FDA licenses new vaccine to reduce older Americans’ risk of shingles
(28 May 2006: VIDYYA MEDICAL NEWS SERVICE) -- The Food and Drug Administration (FDA) licensed Zostavax, on May 25, 2006, a new vaccine to reduce the risk of shingles (herpes zoster) for use in people 60 years of age and older.
Shingles is a disease caused by the varicella-zoster virus, the same virus that causes chickenpox. After an attack of chickenpox, the virus lies dormant in certain nerve tissue. As people age, it is possible for the virus to reappear in the form of shingles, which is estimated to affect 2 in every 10 people in their lifetime. Shingles is characterized by clusters of blisters, which develop on one side of the body and can cause severe pain that may last for weeks, months or years after the virus reappears.
"This vaccine gives health care providers an important tool that can help prevent an illness that affects many older Americans and often results in significant chronic pain," said Jesse L. Goodman, MD, MPH, Director of FDA's Center for Biologics Evaluation and Research.
Zostavax, a live virus vaccine, was shown to boost immunity against varicella-zoster virus. This is thought to be the mechanism by which the vaccine protects against zoster and its complications. The vaccine is given as a single injection under the skin, preferably in the upper arm.
Zostavax was studied in approximately 38,000 individuals throughout the United States who were 60 years of age and older. Of these 38,000 people, half received Zostavax and half received a placebo. All study participants were then followed for an average of three years to see if they developed shingles and, if they did, how long the pain lasted.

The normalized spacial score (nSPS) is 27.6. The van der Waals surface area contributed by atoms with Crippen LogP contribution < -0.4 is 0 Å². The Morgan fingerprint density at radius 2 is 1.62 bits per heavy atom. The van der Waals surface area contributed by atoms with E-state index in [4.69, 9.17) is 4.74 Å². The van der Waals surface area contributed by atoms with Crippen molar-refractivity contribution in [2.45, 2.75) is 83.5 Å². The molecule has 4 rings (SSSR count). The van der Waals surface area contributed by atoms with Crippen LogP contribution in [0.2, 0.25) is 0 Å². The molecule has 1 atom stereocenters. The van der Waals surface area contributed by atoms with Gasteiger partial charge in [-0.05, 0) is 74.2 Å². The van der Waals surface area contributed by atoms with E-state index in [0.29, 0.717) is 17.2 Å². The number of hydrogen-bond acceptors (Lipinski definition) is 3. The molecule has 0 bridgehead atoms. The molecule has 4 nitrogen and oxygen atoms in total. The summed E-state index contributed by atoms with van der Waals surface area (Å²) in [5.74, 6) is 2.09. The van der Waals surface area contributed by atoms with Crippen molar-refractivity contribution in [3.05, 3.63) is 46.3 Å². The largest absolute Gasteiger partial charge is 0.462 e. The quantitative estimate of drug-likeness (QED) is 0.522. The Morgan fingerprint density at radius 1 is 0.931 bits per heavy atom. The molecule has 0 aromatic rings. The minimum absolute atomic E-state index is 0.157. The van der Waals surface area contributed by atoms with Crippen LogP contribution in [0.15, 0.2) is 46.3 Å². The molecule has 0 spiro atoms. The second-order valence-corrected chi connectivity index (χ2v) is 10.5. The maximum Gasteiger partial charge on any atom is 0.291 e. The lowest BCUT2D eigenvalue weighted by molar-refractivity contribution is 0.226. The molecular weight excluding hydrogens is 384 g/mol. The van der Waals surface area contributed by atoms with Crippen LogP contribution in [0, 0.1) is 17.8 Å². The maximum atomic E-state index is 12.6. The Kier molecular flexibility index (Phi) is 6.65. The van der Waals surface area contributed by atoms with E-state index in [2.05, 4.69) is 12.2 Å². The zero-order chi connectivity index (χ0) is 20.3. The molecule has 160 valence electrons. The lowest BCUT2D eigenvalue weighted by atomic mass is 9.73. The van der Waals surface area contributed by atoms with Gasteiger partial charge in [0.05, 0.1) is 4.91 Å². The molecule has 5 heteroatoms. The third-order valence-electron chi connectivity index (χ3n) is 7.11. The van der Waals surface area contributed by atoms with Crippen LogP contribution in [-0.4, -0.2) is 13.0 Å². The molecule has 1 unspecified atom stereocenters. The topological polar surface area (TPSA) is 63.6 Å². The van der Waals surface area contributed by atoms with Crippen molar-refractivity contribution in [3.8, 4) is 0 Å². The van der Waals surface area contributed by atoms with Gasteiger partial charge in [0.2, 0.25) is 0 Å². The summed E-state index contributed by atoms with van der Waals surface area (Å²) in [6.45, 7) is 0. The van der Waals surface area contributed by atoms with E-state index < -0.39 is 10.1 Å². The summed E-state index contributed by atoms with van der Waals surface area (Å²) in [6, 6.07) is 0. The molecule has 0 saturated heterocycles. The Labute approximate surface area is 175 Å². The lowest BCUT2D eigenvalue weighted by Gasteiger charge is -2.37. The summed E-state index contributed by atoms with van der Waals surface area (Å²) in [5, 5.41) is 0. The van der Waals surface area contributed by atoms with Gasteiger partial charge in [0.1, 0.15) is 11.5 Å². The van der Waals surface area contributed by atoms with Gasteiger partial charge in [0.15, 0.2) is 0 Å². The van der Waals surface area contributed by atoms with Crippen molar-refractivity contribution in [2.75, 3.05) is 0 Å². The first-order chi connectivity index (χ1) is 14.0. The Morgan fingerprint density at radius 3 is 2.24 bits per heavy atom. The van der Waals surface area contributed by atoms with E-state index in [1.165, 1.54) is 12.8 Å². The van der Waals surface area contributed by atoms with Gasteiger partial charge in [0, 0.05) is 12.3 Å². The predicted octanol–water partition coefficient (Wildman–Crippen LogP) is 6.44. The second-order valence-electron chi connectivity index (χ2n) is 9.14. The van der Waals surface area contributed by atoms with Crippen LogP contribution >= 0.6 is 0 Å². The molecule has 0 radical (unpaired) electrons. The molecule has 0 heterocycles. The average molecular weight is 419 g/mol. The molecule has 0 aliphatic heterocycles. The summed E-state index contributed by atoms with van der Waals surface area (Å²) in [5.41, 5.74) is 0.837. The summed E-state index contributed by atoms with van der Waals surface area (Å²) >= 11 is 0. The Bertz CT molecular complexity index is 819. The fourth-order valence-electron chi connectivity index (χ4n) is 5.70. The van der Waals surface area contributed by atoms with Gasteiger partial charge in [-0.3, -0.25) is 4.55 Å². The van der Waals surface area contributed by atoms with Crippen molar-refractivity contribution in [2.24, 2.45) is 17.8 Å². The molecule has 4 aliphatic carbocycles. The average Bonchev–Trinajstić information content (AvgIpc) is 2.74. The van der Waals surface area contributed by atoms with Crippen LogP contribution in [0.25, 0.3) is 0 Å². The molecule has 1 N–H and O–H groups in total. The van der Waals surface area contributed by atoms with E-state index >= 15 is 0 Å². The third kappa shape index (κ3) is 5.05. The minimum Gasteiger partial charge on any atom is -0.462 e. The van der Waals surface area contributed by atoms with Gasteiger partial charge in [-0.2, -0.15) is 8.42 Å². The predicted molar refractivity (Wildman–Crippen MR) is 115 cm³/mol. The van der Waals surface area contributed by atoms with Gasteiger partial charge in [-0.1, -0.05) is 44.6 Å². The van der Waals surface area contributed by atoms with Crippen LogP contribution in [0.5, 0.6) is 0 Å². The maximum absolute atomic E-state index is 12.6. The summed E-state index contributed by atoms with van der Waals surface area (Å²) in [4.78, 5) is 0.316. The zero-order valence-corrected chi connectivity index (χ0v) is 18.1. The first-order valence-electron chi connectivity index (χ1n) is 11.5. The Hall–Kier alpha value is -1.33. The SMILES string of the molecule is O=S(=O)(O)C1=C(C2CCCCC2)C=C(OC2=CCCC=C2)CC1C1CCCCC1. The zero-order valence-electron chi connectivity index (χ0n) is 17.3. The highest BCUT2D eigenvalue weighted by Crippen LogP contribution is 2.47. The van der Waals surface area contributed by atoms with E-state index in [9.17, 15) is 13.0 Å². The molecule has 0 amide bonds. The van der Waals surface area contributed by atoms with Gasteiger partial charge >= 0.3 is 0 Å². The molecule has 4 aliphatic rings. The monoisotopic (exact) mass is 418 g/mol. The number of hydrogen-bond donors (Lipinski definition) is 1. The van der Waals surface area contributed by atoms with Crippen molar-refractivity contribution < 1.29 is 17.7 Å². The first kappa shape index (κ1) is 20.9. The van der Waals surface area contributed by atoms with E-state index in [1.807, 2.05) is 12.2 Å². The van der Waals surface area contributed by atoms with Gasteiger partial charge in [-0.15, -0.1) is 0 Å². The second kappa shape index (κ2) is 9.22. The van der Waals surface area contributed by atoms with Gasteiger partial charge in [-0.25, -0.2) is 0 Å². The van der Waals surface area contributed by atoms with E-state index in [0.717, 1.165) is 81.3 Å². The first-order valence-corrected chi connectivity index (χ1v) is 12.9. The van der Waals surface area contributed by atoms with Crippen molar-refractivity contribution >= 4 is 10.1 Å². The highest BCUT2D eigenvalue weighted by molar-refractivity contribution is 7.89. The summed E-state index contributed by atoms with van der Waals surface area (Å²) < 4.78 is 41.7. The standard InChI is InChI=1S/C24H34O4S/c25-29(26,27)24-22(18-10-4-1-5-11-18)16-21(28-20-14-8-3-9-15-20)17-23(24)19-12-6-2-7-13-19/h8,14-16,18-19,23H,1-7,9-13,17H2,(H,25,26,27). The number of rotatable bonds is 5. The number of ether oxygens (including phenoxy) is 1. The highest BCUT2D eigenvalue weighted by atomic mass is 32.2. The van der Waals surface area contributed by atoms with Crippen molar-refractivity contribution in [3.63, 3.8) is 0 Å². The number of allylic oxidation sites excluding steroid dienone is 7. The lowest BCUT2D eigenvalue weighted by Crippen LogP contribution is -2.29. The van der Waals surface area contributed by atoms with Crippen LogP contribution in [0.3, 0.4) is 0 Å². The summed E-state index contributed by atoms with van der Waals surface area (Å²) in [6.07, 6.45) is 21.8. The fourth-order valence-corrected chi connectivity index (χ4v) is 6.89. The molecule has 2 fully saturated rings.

At the conclusion of the study, researchers found that, overall, in those ages 60 and above the vaccine reduced the occurrence of shingles by about 50%. For individuals ages 60-69 it reduced occurrence by 64%.
In addition to preventing approximately half of the cases, the duration of pain following the onset of shingles was slightly reduced in people who developed the disease–despite being vaccinated with Zostavax.
The most common side effects in people who received Zostavax were redness, pain and tenderness, swelling at the site of injection, itching and headache. The percent of significant adverse events observed in the study were not different between persons who received the vaccine versus placebo.
As part of the development program, a smaller study was conducted to look more closely at safety. In this smaller study, serious adverse events for all age groups were noted more frequently in those who received Zostavax (1.9%) than those who received placebo (1.3%). Although FDA has concluded that the available data do not establish that these events are related to the vaccine, the manufacturer will perform a Phase 4 (postmarket) study to provide additional safety information.
Zostavax is manufactured by Merck & Co., Inc., of Whitehouse Station, New Jersey.
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